Warren Buffett: "We simply attempt to be fearful when others are greedy and to be greedy only when others are fearful."
Like it or not, oil and gas will be major energy sources for decades to come. Therefore, oil and gas can be good investment from time to time. But we won't ignore alternative energy companies, because these will be an important source of growth as time goes on. So I'll list what I think are the best ways to invest -- and whether it's time to invest or not. I'll focus on ETFs rather than individual companies for diversification and relatively low expense ratios.
On the surface, the case for energy stocks has worsened in recent months as the escalating U.S.-China trade war and other geopolitical disruptions have heightened concerns about global growth and energy demand.
As my friend Jared Dillon at Mauldin Economics said in this month's ETF 20/20 newsletter:
I will tell you that energy is really, really beat-up here. This thesis that we won’t use oil in 20 years is stupid—but pervasive. And people believe it.
Check out a chart of XOP, the SPDR S&P Oil & Gas Exploration & Production ETF.
It’s bad out there.
In a previous issue of ETF 20/20, I talked about constraints. The idea that when there are implicit constraints on a stock—people find it embarrassing or detestable and refuse to own it—someone must own it, and that person must be compensated with higher returns.
We are getting close to that point with energy stocks.
I don’t have any particular view on oil fundamentals, supply or demand, or whatever. In my experience, trading oil is mostly a function of the economy. Secondarily, it’s about supply. The Great Oil Short of 2014 was predicated on the oil gushing out of the Bakken.
The Great Oil Short of 2008 was predicated on the financial crisis.
The Great Oil Short of 2019 is about this hippy-dippy theory that we’re all going to drive electric cars or ride around on burros.
I tend not to believe the thesis. We’re not going to dive headlong into energy just yet, but if you feel like dipping a toe, I’m not going to stop you.
U.S. oil prices have fallen to around $54 a barrel from an April high of $66. Natural gas has also been hit hard, down more than 25% this year, to the lowest level since 2016.
On the alternative front, declining costs are fostering adoption of renewable energy and that trend could be a long-term catalyst for clean energy ETFs.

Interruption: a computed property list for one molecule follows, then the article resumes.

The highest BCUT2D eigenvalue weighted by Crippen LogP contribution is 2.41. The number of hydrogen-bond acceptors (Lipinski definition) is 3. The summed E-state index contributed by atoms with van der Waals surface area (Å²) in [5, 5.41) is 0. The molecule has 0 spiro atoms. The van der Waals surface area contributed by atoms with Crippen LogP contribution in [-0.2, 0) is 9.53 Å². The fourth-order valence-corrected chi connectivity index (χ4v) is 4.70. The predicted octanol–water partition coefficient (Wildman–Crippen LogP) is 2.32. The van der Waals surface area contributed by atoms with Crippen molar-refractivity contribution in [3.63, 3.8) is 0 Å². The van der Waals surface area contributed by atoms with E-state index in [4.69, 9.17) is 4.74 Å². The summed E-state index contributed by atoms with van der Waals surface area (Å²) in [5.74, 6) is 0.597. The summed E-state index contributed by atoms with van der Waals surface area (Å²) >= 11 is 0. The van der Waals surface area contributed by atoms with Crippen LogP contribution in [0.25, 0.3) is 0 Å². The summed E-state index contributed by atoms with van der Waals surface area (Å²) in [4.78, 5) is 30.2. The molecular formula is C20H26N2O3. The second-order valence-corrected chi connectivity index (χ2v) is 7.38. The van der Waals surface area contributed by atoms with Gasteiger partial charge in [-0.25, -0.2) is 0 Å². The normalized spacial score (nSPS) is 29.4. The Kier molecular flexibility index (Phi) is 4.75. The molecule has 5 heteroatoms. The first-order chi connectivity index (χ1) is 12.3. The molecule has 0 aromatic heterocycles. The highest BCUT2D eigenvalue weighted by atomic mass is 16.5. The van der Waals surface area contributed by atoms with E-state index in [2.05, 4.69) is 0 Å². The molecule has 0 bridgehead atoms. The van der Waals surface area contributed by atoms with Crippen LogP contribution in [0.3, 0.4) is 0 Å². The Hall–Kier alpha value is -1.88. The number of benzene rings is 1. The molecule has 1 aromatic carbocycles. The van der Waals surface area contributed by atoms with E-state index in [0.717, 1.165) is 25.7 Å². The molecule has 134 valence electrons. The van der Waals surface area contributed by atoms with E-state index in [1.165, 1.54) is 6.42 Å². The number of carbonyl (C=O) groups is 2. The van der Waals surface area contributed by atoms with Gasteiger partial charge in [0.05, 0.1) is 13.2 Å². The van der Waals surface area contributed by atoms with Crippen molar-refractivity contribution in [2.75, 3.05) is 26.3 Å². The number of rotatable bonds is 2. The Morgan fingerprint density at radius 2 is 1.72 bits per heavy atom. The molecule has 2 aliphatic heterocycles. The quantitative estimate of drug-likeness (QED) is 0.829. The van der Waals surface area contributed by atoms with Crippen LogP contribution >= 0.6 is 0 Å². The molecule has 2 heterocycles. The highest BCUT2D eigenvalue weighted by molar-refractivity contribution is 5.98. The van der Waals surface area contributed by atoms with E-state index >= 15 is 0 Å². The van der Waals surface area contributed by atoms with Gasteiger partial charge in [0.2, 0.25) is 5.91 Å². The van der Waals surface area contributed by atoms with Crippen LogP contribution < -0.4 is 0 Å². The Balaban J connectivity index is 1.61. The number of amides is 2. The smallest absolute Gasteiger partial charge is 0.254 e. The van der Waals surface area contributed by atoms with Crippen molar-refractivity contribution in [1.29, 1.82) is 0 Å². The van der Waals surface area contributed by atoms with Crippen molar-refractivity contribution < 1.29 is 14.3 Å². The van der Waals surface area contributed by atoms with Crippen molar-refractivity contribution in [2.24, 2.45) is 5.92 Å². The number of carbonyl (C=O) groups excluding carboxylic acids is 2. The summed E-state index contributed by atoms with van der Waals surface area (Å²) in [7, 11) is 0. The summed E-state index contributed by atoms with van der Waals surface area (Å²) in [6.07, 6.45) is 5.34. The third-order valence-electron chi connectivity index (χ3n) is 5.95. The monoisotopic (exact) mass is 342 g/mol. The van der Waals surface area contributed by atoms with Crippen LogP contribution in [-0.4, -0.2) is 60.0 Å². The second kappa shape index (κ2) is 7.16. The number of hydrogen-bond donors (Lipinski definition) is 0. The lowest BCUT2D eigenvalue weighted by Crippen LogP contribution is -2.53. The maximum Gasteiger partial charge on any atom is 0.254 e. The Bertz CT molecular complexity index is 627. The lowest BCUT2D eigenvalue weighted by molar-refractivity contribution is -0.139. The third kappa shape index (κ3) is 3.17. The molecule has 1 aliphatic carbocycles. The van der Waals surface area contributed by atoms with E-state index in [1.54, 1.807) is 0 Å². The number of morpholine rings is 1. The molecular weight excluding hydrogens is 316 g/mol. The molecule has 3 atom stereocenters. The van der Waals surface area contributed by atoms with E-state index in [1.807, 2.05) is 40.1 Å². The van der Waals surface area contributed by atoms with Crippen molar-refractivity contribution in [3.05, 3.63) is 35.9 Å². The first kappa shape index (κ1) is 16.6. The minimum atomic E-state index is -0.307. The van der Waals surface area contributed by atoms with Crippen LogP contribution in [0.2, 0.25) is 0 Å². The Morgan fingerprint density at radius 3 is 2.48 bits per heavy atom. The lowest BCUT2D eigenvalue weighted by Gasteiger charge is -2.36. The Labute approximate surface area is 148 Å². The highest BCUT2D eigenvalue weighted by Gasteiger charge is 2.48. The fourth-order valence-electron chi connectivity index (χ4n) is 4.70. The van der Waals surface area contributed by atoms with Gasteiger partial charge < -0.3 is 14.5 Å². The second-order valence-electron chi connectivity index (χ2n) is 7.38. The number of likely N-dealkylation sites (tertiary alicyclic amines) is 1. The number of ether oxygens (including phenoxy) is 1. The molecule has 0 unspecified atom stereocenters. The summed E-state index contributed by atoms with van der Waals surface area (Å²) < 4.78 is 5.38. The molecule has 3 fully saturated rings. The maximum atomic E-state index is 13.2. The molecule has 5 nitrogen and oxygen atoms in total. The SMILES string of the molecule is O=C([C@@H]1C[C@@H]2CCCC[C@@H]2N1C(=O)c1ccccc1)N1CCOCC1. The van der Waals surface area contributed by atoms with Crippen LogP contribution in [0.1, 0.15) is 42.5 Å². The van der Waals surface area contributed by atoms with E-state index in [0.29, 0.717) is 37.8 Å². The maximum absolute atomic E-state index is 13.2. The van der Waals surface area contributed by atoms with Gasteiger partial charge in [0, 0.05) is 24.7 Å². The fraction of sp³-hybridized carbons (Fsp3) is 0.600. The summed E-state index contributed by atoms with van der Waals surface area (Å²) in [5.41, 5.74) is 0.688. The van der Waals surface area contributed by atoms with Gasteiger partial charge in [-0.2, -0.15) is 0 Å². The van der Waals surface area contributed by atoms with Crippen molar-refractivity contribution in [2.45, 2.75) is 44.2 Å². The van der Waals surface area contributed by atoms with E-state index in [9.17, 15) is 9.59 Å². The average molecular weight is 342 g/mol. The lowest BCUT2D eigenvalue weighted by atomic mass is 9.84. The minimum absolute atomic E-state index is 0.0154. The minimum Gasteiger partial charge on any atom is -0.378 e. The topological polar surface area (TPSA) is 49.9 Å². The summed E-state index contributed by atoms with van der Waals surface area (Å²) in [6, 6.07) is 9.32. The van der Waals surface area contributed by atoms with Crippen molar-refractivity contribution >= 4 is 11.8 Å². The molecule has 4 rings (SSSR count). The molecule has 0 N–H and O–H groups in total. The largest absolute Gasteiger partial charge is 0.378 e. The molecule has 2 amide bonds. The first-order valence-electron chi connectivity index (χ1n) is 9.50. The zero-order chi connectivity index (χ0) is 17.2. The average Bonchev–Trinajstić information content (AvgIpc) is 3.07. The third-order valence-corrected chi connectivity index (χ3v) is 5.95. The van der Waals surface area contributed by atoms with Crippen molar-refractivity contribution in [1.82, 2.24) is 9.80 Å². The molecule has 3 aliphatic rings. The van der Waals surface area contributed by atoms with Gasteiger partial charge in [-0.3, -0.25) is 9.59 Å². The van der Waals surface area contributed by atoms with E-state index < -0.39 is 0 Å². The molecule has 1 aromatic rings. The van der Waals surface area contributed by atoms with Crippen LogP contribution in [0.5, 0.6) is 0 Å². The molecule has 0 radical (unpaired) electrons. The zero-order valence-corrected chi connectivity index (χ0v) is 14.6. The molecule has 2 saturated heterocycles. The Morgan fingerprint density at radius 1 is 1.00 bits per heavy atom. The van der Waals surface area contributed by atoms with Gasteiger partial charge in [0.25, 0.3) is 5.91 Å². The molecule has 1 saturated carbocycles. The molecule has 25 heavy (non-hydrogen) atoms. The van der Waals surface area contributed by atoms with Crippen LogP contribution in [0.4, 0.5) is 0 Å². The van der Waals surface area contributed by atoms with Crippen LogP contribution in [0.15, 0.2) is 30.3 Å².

So while energy ETF prices are depressed, and alternative ETFs are growing, it is a good time to put together a watch list for the future (which may not be too far off; the charts will tell).
These are a sampling of ETFs to consider (prices as of 8/23/19):
SPDR S&P Oil & Gas Exploration & Production ETF (XOP)
Latest Price: $21.52
Dividend Yield: 1.17%
Expense Ratio: 0.35%
Top Five Holdings: Phillips 66, Hess Corp, HollyFrontier, Noble Energy, Valero
Number of Holdings: 63
Three-Year Return: -9.14%
Fidelity MSCI Energy Index ETF (FENY)
Latest Price: $15.35
Dividend Yield: 3.29%
Expense Ratio: 0.084%
Top Five Holdings: Exxon Mobil, Chvron, ConocoPhillips, Schlumberger, Phillips66
Number of Holdings: 132
Three-Year Return: -1.21%
SPDR S&P Oil & Gas Equipment &B Services ETF (XES)
Latest Price: $7.18
Dividend Yield: 1.02%
Expense Ratio: .35%
Top Five Holdings: US Silica Holdings, TechnipFMC, Nabors Industries, Baker Hughes, National Oilwell Varco
Number of Holdings: 38
Three-Year Return: -18.62%
ALPS Clean Energy ETF (ACES)
Latest Price; $30.69
Dividend Yield: 1.25%
Expense Ratio: .65%
Top Five Holdings: Enphase Energy, Universal Display Corp, Ormat Technologies, Itron Inc., Pattern Energy Croup
Number of Holdings: 31
Three-Year Return: N/A (1-year is +23.36%)
Invesco Solar ETF (TAN)
Recent Price: $31.02
Dividend Yield: 0.44%
Expense Ratio: .75%
Top Five Holdings: Enphase Energy, SolarEdge Technologies, First Solar, Xinyl Solar Holdings, SunPower Corp
Number of Holdings: 22
Three-Year Return: +14.03%
These are just suggestions. There are many other energy=related ETFs and Funds. I think it's time to start watching.